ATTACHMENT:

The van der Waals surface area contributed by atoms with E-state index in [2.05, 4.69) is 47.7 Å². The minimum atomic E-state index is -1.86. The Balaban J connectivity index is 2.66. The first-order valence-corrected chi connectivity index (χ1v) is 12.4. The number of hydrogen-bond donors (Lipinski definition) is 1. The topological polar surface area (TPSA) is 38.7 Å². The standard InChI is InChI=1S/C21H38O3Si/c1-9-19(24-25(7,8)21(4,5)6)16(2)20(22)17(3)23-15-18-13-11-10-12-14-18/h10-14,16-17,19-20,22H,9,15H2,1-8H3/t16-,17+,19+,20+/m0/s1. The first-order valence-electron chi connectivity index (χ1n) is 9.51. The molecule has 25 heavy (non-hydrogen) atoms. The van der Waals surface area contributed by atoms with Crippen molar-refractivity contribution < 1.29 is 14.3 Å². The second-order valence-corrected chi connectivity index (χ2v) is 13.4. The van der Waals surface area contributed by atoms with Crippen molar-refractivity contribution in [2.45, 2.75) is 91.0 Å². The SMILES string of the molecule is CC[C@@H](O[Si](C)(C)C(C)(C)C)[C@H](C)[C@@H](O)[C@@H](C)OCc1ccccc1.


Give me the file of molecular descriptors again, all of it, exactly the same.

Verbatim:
The van der Waals surface area contributed by atoms with E-state index in [2.05, 4.69) is 47.7 Å². The minimum atomic E-state index is -1.86. The Balaban J connectivity index is 2.66. The first-order valence-corrected chi connectivity index (χ1v) is 12.4. The number of hydrogen-bond donors (Lipinski definition) is 1. The topological polar surface area (TPSA) is 38.7 Å². The standard InChI is InChI=1S/C21H38O3Si/c1-9-19(24-25(7,8)21(4,5)6)16(2)20(22)17(3)23-15-18-13-11-10-12-14-18/h10-14,16-17,19-20,22H,9,15H2,1-8H3/t16-,17+,19+,20+/m0/s1. The first-order valence-electron chi connectivity index (χ1n) is 9.51. The molecule has 25 heavy (non-hydrogen) atoms. The van der Waals surface area contributed by atoms with Crippen molar-refractivity contribution < 1.29 is 14.3 Å². The second-order valence-corrected chi connectivity index (χ2v) is 13.4. The van der Waals surface area contributed by atoms with Crippen molar-refractivity contribution in [2.45, 2.75) is 91.0 Å². The SMILES string of the molecule is CC[C@@H](O[Si](C)(C)C(C)(C)C)[C@H](C)[C@@H](O)[C@@H](C)OCc1ccccc1.